In Memoriam: Dr. David Pollock
Washington, D.C. - The Washington Institute for Near East Policy extends its deepest condolences to the family of Dr. David Pollock, 73, who passed away yesterday after a long illness. A world-renowned expert in public opinion polling in the Middle East, Dr. Pollock was the Institute’s Bernstein Fellow and longtime director of its Fikra Forum.
“David was a remarkably versatile scholar-practitioner who made a tremendous impact on U.S. foreign policy as a teacher, U.S. government official, and Washington Institute expert,” said Segal Executive Director Robert Satloff, the Howard P. Berkowitz Chair in U.S. Middle East Policy. “David’s legacy is monumental. He will be dearly missed as a brilliant analyst, generous colleague, and a devoted friend.”
With bachelor’s and doctorate degrees from Harvard, David’s policy work was firmly rooted in the foundation of his academic training. As a visiting lecturer at Harvard and assistant professor at George Washington University, he taught Middle East history and policy to hundreds of students who went on to distinguished careers in government and academia.
David began his government career in 1986 as chief of Near East/South Asia/Africa research at the U.S. Information Agency, where he supervised the government's study of public opinion, elite attitudes, and media content across the three regions. From 1996 to 2001, he served in several other State Department policy advisory positions covering South Asia and the Middle East, including four years as regional expert on the secretary of state's Policy Planning Staff.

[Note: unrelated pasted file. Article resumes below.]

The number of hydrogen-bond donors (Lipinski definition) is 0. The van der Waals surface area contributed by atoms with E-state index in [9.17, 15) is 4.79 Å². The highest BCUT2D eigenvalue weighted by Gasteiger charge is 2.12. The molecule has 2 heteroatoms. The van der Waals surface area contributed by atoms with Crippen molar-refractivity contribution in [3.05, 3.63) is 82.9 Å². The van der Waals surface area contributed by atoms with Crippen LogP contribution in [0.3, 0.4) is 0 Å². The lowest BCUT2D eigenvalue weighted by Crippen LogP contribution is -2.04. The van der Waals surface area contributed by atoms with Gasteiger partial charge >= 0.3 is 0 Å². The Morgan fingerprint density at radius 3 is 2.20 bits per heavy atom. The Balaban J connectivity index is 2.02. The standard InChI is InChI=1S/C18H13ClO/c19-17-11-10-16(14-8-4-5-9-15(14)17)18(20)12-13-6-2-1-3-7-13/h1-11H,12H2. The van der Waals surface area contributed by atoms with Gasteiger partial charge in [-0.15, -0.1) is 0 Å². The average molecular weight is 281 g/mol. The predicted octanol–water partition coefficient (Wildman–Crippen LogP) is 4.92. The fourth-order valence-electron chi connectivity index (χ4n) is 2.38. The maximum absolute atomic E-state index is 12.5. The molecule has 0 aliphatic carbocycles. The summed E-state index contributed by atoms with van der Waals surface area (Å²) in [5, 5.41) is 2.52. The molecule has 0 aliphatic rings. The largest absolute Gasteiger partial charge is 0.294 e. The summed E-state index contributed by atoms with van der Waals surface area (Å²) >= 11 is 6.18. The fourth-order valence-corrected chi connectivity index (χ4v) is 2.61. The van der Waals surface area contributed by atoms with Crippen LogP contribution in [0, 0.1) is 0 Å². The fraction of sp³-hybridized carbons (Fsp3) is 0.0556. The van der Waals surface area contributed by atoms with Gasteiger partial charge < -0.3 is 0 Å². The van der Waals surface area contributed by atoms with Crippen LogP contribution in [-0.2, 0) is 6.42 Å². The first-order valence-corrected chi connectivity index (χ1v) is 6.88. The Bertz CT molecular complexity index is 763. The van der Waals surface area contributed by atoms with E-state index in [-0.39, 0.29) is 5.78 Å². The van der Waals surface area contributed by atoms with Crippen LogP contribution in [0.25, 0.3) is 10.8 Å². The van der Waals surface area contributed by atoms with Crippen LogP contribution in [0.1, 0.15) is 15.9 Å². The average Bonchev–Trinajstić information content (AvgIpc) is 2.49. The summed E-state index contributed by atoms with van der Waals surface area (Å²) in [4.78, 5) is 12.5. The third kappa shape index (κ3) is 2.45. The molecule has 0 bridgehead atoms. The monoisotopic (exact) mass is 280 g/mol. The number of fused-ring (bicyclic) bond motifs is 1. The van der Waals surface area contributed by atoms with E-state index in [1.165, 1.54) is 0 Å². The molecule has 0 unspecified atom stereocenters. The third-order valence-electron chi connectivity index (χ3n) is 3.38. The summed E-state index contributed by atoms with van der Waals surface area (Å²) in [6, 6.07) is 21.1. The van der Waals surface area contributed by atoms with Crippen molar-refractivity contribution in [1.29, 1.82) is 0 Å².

In 2002, David was named senior advisor for the Broader Middle East at the State Department, where he provided policy advice on issues of democracy and reform in the region, with a focus on women's rights. He also helped launch the department's $15-million Iraqi Women's Democracy Initiative and the U.S.-Afghan Women's Council, working directly with advocates across the Middle East.
Throughout his government career, David traveled frequently across the Middle East, meeting with officials, dissidents, and everyday citizens. A brilliant linguist, he was comfortable speaking with people of all backgrounds from Morocco, to Jerusalem, to Iraq.
David brought this wealth of experience and broad network of contacts to the Institute in 2007 when he took responsibility for the Institute’s incipient Arabic-language program and pioneered its polling initiative. Under David’s direction, the Institute created an Arabic language website and vastly expanded its Fikra Forum, a bilingual English-Arabic blog that gives voice to diverse Middle East writers who often cannot publish openly in their native countries. The website and Fikra Forum provide the Institute’s scholarship to Arabic speakers who may not otherwise have access to top-notch policy-related research.
A pioneer in Middle East polling, David devised and executed polls that assessed popular opinion in Arabic-speaking countries across the Middle East. His polls often appended political questions to generic market research studies to lessen the chance that respondents would be deterred by their content. The results — hotly sought after by U.S. official and regional governments alike — were often cited by international media. Indeed, his final poll of Saudi attitudes in the wake of the Hamas-Israel war was featured in the New York Times, the Wall Street Journal, and other leading outlets in the last month.
Fluent in Arabic, Hebrew, and Kurdish, and an articulate communicator, David was a frequent guest on Middle East and U.S. media outlets, explaining U.S. policy to the Middle East, and Middle East affairs to American audiences.
“David’s breadth, depth, and unique talents cannot be overstated. His passing is a loss to his family, to the Institute, and to the vast community of those ardently pursuing a peaceful, democratic Middle East,” said Satloff.
David is survived by wife Judy Kirpich, son Max and wife Leslie Frey, and daughter Jody and husband Adolfo Patrón.